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Purpose: Our previous study indicated that sodium orthovanadate (vanadate), a strong inhibitor of p53, effectively suppressed the lethality from the hematopoietic (HP) and gastrointestinal (GI) syndromes after 12 Gy total-body irradiation (TBI) in mice. This conclusion, however, was inconsistent with the fact that p53 plays a radioprotective role in the intestinal epithelium. The death after TBI of around 12 Gy was attributed to a combined effect of HP and GI syndromes. To verify the effect from prophylactic administration of p53 inhibitor on protection of HP and GI syndromes, in this study, the radioprotective effects from vanadate were investigated in TBI and lower half-body irradiation (partial-body irradiation: PBI) mouse models.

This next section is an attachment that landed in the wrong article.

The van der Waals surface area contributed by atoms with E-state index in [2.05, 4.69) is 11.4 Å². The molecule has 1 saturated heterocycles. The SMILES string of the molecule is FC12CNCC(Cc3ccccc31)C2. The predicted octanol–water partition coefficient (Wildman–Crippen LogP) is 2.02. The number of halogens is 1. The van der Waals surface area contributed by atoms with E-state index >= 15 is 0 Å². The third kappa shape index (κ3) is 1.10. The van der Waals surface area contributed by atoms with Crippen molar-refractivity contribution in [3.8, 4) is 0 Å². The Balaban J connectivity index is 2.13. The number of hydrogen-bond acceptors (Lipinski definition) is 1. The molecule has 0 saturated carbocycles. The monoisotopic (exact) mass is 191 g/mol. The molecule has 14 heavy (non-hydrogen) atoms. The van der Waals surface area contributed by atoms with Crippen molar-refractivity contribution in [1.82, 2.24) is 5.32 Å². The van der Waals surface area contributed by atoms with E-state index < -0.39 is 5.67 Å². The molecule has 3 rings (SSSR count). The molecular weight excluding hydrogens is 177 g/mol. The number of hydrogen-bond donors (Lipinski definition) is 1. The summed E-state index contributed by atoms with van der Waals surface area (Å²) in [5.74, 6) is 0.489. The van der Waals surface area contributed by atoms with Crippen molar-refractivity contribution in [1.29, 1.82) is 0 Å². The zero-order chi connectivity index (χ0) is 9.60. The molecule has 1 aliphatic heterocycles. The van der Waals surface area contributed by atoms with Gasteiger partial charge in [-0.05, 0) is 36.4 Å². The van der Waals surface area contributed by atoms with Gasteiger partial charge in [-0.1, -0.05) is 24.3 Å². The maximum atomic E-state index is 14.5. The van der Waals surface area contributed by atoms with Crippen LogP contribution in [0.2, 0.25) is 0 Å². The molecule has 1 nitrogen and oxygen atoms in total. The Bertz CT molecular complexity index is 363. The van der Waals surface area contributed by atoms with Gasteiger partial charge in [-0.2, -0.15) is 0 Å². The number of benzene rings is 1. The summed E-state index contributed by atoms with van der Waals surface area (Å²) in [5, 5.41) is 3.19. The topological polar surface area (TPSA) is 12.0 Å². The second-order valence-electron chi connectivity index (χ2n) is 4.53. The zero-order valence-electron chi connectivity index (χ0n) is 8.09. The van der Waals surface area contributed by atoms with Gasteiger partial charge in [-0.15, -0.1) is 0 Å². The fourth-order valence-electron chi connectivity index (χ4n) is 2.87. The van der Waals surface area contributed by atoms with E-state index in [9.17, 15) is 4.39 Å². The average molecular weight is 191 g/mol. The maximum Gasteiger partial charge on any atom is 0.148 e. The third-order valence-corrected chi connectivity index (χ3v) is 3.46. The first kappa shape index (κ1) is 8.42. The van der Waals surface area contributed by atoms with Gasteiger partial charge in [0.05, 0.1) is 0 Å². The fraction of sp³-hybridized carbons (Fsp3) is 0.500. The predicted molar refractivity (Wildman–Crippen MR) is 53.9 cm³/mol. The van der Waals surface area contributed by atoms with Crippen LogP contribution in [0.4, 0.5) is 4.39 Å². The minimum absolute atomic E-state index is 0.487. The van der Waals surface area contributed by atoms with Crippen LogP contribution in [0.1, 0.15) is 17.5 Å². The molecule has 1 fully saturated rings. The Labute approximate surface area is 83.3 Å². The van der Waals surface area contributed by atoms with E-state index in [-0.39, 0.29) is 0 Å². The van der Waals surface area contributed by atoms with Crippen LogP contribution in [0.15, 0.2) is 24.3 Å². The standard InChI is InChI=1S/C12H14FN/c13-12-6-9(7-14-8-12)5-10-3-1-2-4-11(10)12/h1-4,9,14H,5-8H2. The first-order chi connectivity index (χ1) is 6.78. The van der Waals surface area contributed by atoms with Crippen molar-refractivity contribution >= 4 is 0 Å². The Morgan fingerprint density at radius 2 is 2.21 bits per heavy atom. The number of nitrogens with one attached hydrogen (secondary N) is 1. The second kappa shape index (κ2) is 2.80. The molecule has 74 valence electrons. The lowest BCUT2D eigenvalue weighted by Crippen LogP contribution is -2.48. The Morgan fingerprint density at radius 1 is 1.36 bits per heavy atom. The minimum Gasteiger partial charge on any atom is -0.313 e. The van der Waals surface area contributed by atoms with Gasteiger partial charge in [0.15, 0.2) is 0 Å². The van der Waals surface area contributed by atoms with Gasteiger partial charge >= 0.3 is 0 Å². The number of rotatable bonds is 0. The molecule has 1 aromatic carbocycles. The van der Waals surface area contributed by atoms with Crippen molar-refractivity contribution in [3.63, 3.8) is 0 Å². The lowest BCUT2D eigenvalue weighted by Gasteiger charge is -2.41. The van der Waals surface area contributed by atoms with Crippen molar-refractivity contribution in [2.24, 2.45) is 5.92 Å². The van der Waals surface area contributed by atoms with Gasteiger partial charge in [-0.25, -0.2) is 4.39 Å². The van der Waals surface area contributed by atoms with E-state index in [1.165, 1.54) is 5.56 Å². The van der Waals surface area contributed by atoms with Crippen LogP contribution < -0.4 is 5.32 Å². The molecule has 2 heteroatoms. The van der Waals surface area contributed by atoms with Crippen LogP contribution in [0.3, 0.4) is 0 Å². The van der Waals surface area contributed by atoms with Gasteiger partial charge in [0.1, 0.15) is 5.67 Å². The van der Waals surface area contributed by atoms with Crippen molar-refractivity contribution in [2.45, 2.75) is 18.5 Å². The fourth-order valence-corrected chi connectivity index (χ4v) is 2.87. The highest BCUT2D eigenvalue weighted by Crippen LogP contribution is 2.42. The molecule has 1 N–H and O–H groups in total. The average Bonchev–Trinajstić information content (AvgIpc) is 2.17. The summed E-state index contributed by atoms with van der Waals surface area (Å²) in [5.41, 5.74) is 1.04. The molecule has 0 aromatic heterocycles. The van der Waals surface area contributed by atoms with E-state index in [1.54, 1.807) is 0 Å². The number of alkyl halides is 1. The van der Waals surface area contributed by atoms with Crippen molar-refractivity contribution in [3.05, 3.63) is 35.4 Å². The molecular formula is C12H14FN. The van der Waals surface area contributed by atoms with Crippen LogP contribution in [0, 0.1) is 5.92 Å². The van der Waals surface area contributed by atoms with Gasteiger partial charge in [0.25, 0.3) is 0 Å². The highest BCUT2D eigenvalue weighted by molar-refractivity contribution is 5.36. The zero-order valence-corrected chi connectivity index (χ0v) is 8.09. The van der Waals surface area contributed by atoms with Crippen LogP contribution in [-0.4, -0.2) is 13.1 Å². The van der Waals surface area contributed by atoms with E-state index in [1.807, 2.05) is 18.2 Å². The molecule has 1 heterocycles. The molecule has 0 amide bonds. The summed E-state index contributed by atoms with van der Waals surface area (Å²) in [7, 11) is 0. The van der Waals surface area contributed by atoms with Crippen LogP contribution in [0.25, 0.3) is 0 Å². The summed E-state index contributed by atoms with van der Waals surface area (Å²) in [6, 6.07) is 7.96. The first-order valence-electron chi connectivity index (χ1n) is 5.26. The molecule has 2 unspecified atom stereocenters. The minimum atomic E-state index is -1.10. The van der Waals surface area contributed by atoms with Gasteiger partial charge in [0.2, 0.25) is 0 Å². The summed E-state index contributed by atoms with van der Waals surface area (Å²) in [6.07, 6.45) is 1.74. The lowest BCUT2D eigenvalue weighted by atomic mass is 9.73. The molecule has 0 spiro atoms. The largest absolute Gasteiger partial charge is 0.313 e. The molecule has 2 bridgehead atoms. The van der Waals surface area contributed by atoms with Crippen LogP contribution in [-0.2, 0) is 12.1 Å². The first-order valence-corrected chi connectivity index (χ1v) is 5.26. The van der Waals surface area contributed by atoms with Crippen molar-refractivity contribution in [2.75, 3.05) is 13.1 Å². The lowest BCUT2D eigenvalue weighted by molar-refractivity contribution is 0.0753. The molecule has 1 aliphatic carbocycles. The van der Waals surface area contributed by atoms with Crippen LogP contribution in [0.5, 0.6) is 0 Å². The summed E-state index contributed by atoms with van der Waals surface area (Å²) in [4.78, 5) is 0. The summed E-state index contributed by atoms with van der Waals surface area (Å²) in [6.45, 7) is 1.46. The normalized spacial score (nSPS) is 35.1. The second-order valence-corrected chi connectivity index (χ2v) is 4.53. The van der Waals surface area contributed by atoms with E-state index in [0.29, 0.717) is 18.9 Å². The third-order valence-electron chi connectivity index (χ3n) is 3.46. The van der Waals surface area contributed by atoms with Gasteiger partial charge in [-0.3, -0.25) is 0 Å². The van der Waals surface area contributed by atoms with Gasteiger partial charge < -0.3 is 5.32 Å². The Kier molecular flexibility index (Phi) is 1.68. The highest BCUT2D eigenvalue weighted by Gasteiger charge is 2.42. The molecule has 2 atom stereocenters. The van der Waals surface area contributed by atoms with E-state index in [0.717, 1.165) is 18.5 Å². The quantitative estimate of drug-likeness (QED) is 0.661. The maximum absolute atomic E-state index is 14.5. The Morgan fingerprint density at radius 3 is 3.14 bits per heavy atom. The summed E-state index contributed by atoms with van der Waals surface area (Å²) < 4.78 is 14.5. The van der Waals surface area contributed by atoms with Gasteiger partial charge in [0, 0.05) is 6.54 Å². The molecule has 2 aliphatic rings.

Methods: Female ICR mice were given a single injection of vanadate or vehicle, followed by a lethal dose of TBI or PBI. Radioprotective effects of vanadate against the irradiations were evaluated by analyzing survival rate, body weight, hematopoietic parameters, and histological changes in the bone marrow and intestinal epithelium.
Results: TBI-induced HP syndrome was effectively suppressed by vanadate treatment. After TBI, the vanadate-treated mice retained better bone marrow cellularity and showed markedly higher survival rate compared to the vehicle-treated animals. In contrast, vanadate did not relieve loss of intestinal crypts and failed to rescue mice from GI death after PBI.
Conclusion: Vanadate is a p53 inhibitor that has been shown to be beneficial as a radiation protective agent against HP but was not effective in protecting against acute GI radiation injury.
International Journal of Radiation Biology
Taylor & Francis
This is an Accepted Manuscript of an article published by Taylor & Francis in International Journal of Radiation Biology on 01/07/2021, available online: http://www.tandfonline.com/10.1080/09553002.2021.1941377.
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ijrb_97_9_1241.pdf 362 KB